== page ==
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The cake. Mickey 1918.

The reporter looked concerned, as Mabel continued:

“Will it or will it not, I ask myself, be iced on the sides as well as the top? The sugar shortage forces economy, and I have been told to expect the worst.”

As the press man tried to gather his shattered thoughts, there was a shrill ring from the alarm clock, which wobbled its way across the mahogany desk.

“Your ten minutes, my friend… ” Miss Normand announced, smiling cordially and rising to her full height of five feet “are up. Please go, I must be alone when the chocolate cake arrives. With great sorrows or great joys, I seek solitude. I am not like other girls, you understand.”

As the journo later wrote “There, was nothing more to say then, and there is nothing more to say now, except that Mabel Normand’s manner was serious all the way through.” He had, more or less, been bundled out of the apartment, by an alarm clock, held by some modern-day Mad Hatter. He felt lucky that the housecoat had stayed on, and even more lucky that the negligee hadn’t followed, but he was confused and unsure about what had actually happened. Of one thing he was sure, Mabel “was not like other girls.”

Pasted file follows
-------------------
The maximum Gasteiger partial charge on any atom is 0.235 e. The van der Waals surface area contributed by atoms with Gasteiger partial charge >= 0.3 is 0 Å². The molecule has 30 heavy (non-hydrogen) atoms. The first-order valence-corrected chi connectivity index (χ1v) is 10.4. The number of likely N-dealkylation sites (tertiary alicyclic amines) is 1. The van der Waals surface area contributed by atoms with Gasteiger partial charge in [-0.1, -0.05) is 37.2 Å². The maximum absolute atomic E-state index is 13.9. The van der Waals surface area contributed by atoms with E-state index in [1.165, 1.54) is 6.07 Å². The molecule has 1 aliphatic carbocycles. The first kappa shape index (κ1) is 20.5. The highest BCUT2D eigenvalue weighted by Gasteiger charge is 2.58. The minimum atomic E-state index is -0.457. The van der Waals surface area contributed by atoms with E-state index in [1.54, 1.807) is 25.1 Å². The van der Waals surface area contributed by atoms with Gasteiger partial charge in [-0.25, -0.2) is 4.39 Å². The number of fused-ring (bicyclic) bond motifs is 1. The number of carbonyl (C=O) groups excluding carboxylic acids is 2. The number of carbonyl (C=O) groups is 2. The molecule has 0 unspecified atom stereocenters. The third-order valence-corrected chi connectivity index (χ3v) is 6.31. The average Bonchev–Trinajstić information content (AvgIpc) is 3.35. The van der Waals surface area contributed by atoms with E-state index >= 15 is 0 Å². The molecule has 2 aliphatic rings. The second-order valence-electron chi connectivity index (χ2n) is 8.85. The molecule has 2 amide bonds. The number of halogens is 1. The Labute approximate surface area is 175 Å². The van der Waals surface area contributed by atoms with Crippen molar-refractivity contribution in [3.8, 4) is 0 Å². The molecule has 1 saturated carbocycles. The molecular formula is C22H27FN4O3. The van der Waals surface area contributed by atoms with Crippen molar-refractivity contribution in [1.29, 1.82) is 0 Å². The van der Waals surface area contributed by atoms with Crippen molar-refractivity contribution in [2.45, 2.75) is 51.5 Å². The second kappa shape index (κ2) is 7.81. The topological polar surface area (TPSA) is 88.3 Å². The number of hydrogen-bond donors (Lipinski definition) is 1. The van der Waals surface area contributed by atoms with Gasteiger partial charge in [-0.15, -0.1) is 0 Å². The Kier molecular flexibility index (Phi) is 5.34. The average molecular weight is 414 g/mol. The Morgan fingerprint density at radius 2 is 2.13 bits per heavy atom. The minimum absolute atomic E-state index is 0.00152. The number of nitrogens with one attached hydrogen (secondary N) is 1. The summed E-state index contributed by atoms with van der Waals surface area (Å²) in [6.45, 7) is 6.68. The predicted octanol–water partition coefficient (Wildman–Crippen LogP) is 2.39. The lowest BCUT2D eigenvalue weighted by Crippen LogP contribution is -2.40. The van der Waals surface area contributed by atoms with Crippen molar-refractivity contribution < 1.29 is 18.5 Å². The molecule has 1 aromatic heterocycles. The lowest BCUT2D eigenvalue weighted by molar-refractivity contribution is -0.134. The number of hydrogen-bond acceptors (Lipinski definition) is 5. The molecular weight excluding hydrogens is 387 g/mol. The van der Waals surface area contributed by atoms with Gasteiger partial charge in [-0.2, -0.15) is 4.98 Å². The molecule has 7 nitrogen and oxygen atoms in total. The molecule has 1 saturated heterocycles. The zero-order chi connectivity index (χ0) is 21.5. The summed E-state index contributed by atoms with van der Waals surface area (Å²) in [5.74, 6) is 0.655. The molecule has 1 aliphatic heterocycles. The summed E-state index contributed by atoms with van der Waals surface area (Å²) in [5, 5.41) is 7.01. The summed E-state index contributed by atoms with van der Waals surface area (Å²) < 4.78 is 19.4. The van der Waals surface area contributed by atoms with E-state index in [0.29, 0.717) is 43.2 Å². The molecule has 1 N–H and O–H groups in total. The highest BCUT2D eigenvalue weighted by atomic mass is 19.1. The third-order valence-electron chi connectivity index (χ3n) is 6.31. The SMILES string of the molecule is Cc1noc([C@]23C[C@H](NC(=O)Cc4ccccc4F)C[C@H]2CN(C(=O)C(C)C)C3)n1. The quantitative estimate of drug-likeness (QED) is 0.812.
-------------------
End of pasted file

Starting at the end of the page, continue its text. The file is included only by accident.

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Heavy, man. Mabel’s film star dining room. [Looking For Mabel Normand website].

What does it all mean?

You might say “It means Mabel was nuts.” On the face of it, this seems true, but it also appears that some psychology was going on. If you believe the latter, then you believe that The Madcap wasn’t quite that nuts, but was merely putting our journalist in his place, in exactly the same way she’d been putting producers and other big-shots in their place down the years. She “was not like other girls” from way back, and the name Madcap Mabel was first coined by her co-actors in 1911, although she’d shown distinct signs of something close to insanity during her brief schooldays. Mabel often mentioned chocolate cake, and gave the impression that she devoured the stuff at every opportunity. It’s a curious fact, though, that she seems to have lost around 20 to 30 pounds between 1912 and 1918, and a whole lot more between 1918 and 1920. Anecdotal evidence suggests she ate like the proverbial bird, possibly due to the long-running contract clause stating “The artist shall not exceed 99 pounds in weight.”

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“There’s no time, no time!”